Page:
Read a free sample or buy Jony Ive by Leander Kahney. You can read this book with Apple Books on your iPhone, iPad, iPod touch, or Mac. Jony Ive is more important to Apple than Steve Jobs was and the company Leander Kahney, author of Jony Ive – The Genius Behind Apple’s. Jony Ive: The Genius Behind Apple’s Greatest Products, by Leander Kahney, Portfolio, RRP£/$, pages. It isn’t hard to argue the.
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What else, after all, is Apple, besides design? Arguably what is most interesting is why they have become such a success, the social, political, aesthetic and cultural context which they have slotted into — or remade. An interesting book covering the jahney of Jony Ive and the design issues at Apple during Ive’s employment. I was hoping for a deeper exploration into the thought patterns a This book is well written and well researched.
Dec 17, David Schwan ivve it it was amazing.
Jony Ive: The Genius Behind Apple’s Greatest Products
If you crave eye-witness Apple anecdotes, there’s I have not kept up on Apple design over the years but have read a number of articles along the way, so I found that most of the topics and discussion in this book about Apple products were familiar. But to me, that is why I bought an Apple computer in the first place.
World Show more World links. Lists with This Book. Leander really penned it nicely and it amazed me when they mentioned as it is even possible for them to run Apple without Jobs but hard without Jony Ive. Book also covers the process how Apple created its products and what it is like to work there. Hardcoverpages. Also I had unrealistic expectations that this might reveal more about Apple’s famously secret design and production processes, but, hey, they’re famously secret.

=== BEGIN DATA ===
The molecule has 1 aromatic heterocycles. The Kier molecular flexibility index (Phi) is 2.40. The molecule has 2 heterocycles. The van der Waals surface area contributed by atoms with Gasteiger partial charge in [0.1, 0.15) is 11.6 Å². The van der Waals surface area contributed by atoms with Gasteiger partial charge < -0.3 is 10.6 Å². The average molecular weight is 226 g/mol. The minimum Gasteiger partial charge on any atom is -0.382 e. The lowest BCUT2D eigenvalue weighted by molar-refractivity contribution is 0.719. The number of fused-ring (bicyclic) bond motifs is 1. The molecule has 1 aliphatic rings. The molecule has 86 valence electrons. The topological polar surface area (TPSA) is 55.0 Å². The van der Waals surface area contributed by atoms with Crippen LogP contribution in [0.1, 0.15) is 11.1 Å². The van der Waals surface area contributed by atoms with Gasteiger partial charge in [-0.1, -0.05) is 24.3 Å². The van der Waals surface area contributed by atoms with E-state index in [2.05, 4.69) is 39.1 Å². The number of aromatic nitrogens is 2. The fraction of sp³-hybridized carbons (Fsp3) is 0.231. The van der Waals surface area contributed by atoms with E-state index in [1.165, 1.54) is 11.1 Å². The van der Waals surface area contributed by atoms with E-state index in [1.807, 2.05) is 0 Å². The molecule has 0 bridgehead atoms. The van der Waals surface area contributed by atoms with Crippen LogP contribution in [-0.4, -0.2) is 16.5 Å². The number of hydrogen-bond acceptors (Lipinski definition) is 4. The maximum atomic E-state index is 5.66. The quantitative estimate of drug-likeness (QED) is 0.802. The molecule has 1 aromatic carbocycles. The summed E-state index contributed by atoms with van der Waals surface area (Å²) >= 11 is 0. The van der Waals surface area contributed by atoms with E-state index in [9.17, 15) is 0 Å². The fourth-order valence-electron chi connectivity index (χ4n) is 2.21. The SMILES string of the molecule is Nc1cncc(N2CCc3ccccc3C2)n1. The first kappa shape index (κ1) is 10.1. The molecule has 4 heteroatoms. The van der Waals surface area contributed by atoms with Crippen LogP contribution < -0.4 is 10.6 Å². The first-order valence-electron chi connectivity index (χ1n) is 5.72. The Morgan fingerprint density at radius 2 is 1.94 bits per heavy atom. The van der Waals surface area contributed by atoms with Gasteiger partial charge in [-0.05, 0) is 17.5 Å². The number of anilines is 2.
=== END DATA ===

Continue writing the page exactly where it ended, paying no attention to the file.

This author and book answers any questions you have about him, without specifically talking to him, as the company is so secretive of their work.
Even though adequate research was done on Jony Ive, the number of pages was cut into half of what Isaacson offered in his book perfectly adhering to the mantra of Apple “get rid of the crappy stuff”.
At one meetings Jobs said hate and disgust the idea but, at another bigger meeting Jobs used the idea and claim it his idea. I think it’s a little bit harsh to criticise the author for not managing to line up any fascinating new interviews from someone who is extremely publicity-shy.
He will always tell his team to not worry about the cost as that is not their Job. Kill products that do not meet that bar frees you to focus on things that matter. Jony Ive is one of phenomenal designer at this century. Interesting read, reveals some alternate views on the apple history not from Steve Jobs perspective. On top of that, the author frequently bounces back and forth between future and past events; this is most grating in the first half of the book, where it feels like Kahney wants to quickly express what happens in Ive’s early life so that he can finally talk all about Apple.
This book is well written and well researched.